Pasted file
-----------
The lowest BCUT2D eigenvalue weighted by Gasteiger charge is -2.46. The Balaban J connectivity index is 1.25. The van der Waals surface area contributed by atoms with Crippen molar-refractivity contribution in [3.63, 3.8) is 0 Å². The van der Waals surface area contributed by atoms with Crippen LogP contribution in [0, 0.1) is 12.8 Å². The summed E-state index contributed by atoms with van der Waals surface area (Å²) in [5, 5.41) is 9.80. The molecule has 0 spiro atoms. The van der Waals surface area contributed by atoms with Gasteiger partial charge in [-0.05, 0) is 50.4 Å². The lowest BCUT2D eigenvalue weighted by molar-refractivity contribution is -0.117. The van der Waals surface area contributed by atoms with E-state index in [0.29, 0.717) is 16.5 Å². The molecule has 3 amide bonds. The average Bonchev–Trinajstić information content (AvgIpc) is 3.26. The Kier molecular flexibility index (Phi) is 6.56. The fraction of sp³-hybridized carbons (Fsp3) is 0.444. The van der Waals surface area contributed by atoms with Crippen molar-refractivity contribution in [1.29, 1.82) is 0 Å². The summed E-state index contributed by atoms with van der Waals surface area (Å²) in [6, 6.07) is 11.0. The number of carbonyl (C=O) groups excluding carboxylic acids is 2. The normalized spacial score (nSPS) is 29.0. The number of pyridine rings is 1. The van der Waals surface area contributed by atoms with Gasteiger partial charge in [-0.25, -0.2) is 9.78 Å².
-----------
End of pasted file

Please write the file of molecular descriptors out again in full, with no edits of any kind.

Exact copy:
The lowest BCUT2D eigenvalue weighted by Gasteiger charge is -2.46. The Balaban J connectivity index is 1.25. The van der Waals surface area contributed by atoms with Crippen molar-refractivity contribution in [3.63, 3.8) is 0 Å². The van der Waals surface area contributed by atoms with Crippen LogP contribution in [0, 0.1) is 12.8 Å². The summed E-state index contributed by atoms with van der Waals surface area (Å²) in [5, 5.41) is 9.80. The molecule has 0 spiro atoms. The van der Waals surface area contributed by atoms with Gasteiger partial charge in [-0.05, 0) is 50.4 Å². The lowest BCUT2D eigenvalue weighted by molar-refractivity contribution is -0.117. The van der Waals surface area contributed by atoms with E-state index in [0.29, 0.717) is 16.5 Å². The molecule has 3 amide bonds. The average Bonchev–Trinajstić information content (AvgIpc) is 3.26. The Kier molecular flexibility index (Phi) is 6.56. The fraction of sp³-hybridized carbons (Fsp3) is 0.444. The van der Waals surface area contributed by atoms with Crippen molar-refractivity contribution in [1.29, 1.82) is 0 Å². The summed E-state index contributed by atoms with van der Waals surface area (Å²) in [6, 6.07) is 11.0. The number of carbonyl (C=O) groups excluding carboxylic acids is 2. The normalized spacial score (nSPS) is 29.0. The number of pyridine rings is 1. The van der Waals surface area contributed by atoms with Gasteiger partial charge in [-0.25, -0.2) is 9.78 Å².